Prior to evacuating, you may also want to take pictures of valuables in your home if you’re concerned about robberies. You can also back up important files onto a USB that you can take with you.

You should have up to date photos of family members on you in case someone goes missing.


It’s time to leave your home for a safer area. What are the final things you need to do before evacuating?

First, ensure you have your emergency plan and your grab-and-go bag filled with emergency supplies. You can read up on how to make a grab-and-go bag here.

You should wear long-sleeved clothing and closed-toe shoes to protect yourself from potential flying embers. If you have lawn sprinklers, it’s a good idea to turn those on to wet the lawn in the hopes of warding away flames.

Before leaving your home, you should turn off your air conditioning, turn off your electricity and gas and close all doors, garage doors and windows, according to FireSmart Canada.

The RCMP advises that you leave some outdoor lights on to ensure your home is visible.

Make sure that you’ve let someone — family members or friends both in the area and outside of it — know that you’ve left your home and where you’re going, so that they can inform authorities if you don’t make it to your safe destination.

If you have pets, bring them with you, and lock your property behind you. Make sure that you are following routes specified by local authorities in order to stay on roads or pathways that are safe.


If you live in an area prone to forest fires, there are things you can do to protect your home long before an evacuation is imminent.

First, you should have smoke detectors installed on every floor of your home, as well as sprinklers if possible, and ensure that these are working.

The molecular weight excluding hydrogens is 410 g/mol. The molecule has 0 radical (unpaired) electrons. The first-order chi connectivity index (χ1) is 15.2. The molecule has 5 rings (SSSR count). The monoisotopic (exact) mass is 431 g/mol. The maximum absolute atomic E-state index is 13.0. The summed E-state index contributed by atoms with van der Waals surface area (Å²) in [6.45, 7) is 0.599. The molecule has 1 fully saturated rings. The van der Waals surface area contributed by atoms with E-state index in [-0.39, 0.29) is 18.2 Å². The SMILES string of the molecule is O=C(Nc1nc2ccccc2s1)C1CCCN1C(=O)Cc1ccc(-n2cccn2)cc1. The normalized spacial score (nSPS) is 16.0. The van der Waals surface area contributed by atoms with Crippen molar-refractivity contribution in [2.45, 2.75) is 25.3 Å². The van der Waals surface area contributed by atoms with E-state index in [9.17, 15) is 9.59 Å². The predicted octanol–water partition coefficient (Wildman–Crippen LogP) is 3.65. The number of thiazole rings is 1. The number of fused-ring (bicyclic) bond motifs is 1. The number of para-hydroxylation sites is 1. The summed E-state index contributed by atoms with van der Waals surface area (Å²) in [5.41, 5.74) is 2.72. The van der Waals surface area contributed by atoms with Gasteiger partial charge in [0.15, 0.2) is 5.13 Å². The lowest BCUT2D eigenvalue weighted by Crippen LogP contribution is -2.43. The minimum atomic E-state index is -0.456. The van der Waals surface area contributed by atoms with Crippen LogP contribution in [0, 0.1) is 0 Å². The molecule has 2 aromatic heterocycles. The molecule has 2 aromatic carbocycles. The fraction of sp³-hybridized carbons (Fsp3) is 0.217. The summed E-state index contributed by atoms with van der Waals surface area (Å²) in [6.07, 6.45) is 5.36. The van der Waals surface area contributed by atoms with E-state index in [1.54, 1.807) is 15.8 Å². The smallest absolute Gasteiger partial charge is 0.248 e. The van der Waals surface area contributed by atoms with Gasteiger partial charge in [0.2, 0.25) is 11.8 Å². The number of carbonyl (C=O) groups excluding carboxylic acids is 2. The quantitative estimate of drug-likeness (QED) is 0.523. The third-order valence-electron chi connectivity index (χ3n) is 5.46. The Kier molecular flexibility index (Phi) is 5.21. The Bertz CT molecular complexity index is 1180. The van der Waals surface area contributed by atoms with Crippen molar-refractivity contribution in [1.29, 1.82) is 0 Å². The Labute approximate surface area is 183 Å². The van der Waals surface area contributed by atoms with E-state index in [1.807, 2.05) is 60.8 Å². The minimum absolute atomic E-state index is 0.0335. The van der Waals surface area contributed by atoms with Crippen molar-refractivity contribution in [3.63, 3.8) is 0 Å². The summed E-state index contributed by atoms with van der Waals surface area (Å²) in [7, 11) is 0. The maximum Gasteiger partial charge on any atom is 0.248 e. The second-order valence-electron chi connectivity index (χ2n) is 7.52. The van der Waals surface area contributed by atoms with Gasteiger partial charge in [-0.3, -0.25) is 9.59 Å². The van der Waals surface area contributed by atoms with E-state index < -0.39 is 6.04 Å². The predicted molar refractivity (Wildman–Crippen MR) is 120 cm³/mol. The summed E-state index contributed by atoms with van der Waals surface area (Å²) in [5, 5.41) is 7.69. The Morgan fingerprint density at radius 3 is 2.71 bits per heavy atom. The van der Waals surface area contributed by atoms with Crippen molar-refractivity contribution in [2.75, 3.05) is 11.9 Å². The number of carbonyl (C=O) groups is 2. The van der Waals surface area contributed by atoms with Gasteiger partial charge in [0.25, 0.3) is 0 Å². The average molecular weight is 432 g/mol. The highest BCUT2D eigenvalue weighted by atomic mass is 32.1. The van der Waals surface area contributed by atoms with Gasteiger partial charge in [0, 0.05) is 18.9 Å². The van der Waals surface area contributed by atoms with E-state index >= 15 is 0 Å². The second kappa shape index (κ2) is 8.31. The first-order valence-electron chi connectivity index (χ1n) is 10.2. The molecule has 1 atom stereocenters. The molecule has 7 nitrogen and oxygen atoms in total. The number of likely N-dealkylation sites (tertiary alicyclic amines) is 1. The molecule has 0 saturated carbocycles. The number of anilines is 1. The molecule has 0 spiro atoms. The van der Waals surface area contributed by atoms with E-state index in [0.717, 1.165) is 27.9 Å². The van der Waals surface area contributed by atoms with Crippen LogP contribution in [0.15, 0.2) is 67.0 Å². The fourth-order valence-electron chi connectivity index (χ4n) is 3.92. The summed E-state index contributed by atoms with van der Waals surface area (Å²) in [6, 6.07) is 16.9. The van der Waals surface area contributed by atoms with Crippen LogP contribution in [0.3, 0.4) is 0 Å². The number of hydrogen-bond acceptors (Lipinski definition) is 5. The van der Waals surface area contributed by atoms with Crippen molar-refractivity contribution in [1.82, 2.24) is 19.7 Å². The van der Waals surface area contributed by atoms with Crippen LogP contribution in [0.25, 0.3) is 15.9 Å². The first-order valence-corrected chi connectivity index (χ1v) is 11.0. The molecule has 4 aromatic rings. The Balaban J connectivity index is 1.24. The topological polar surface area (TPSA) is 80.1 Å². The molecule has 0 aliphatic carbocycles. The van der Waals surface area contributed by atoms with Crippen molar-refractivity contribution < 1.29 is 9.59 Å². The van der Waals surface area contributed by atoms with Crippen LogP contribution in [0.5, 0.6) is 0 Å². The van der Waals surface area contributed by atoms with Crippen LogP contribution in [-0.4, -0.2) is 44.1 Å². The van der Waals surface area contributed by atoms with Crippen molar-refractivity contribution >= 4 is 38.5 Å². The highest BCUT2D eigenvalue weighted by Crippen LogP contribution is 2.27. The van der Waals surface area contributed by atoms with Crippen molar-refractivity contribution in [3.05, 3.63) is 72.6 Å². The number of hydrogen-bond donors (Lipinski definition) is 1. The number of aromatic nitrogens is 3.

Experts suggest you review your home insurance policy to see if you have appropriate wildfire coverage, especially since extreme weather is predicted to continue increasing due to the impacts of climate change.

“Unfortunately, many people do not realize what is covered under their policy until after a loss occurs. An insurance company is a commercial enterprise and in the business of making money, and accordingly, may dispute a claim if they perceive any ambiguity or potential exclusions,” Nainesh Kotak, founder of Kotak Personal Injury Law, said in a press release on Wednesday. “In some cases, they may delay payments and in others deny the claim altogether.”

Kotak advises homeowners to familiarize themselves with the conditions of their insurance and consider getting more insurance if their coverage is insufficient for the area they live in.

FireSmart Canada recommends that homeowners consider fire safety when planning and taking care of their yard, such as:

-keeping grass and weeds cut below 10 centimetres to make it harder for fire to spread;

-ensuring no evergreen trees are within 10 metres of your home due to their high flammability;

-using non-combustible materials within a 1.5-metre perimeter directly around the home and any decks in order to mitigate the risk of burning embers blowing onto the home;

-using stone gravel instead of pine needles or bark mulch within 10 metres of your home; and

-moving any wood piles far away from the home.

They also provide tips on their website for how to further fireproof your home, including purchasing non-combustible mesh to install behind vents. Top Stories